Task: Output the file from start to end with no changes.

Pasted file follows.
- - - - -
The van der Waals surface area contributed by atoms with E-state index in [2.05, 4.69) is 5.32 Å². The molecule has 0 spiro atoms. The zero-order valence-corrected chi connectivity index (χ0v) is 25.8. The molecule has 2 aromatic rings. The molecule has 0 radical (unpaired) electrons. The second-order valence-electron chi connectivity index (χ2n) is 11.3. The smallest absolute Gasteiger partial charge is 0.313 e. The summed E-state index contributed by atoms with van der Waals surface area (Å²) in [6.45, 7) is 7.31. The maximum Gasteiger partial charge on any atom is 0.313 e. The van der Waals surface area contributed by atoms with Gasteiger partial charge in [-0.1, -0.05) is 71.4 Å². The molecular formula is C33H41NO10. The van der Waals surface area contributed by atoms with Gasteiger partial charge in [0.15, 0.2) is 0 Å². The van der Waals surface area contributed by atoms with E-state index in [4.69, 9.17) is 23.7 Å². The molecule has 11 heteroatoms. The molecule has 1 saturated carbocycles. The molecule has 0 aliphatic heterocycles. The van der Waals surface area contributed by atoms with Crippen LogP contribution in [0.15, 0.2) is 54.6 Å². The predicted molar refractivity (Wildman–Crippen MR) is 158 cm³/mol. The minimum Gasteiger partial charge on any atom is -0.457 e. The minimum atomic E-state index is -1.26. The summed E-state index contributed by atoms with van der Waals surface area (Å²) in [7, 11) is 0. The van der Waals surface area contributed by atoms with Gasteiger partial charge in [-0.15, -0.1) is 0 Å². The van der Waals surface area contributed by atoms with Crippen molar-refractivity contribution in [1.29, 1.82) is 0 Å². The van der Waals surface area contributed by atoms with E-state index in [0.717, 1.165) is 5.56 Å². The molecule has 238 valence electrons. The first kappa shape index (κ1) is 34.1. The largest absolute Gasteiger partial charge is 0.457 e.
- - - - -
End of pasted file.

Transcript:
The van der Waals surface area contributed by atoms with E-state index in [2.05, 4.69) is 5.32 Å². The molecule has 0 spiro atoms. The zero-order valence-corrected chi connectivity index (χ0v) is 25.8. The molecule has 2 aromatic rings. The molecule has 0 radical (unpaired) electrons. The second-order valence-electron chi connectivity index (χ2n) is 11.3. The smallest absolute Gasteiger partial charge is 0.313 e. The summed E-state index contributed by atoms with van der Waals surface area (Å²) in [6.45, 7) is 7.31. The maximum Gasteiger partial charge on any atom is 0.313 e. The van der Waals surface area contributed by atoms with Gasteiger partial charge in [-0.1, -0.05) is 71.4 Å². The molecular formula is C33H41NO10. The van der Waals surface area contributed by atoms with Gasteiger partial charge in [0.15, 0.2) is 0 Å². The van der Waals surface area contributed by atoms with E-state index in [4.69, 9.17) is 23.7 Å². The molecule has 11 heteroatoms. The molecule has 1 saturated carbocycles. The molecule has 0 aliphatic heterocycles. The van der Waals surface area contributed by atoms with Crippen LogP contribution in [0.15, 0.2) is 54.6 Å². The predicted molar refractivity (Wildman–Crippen MR) is 158 cm³/mol. The minimum Gasteiger partial charge on any atom is -0.457 e. The minimum atomic E-state index is -1.26. The summed E-state index contributed by atoms with van der Waals surface area (Å²) in [7, 11) is 0. The van der Waals surface area contributed by atoms with Gasteiger partial charge in [-0.15, -0.1) is 0 Å². The van der Waals surface area contributed by atoms with Crippen molar-refractivity contribution in [1.29, 1.82) is 0 Å². The van der Waals surface area contributed by atoms with E-state index in [0.717, 1.165) is 5.56 Å². The molecule has 238 valence electrons. The first kappa shape index (κ1) is 34.1. The largest absolute Gasteiger partial charge is 0.457 e.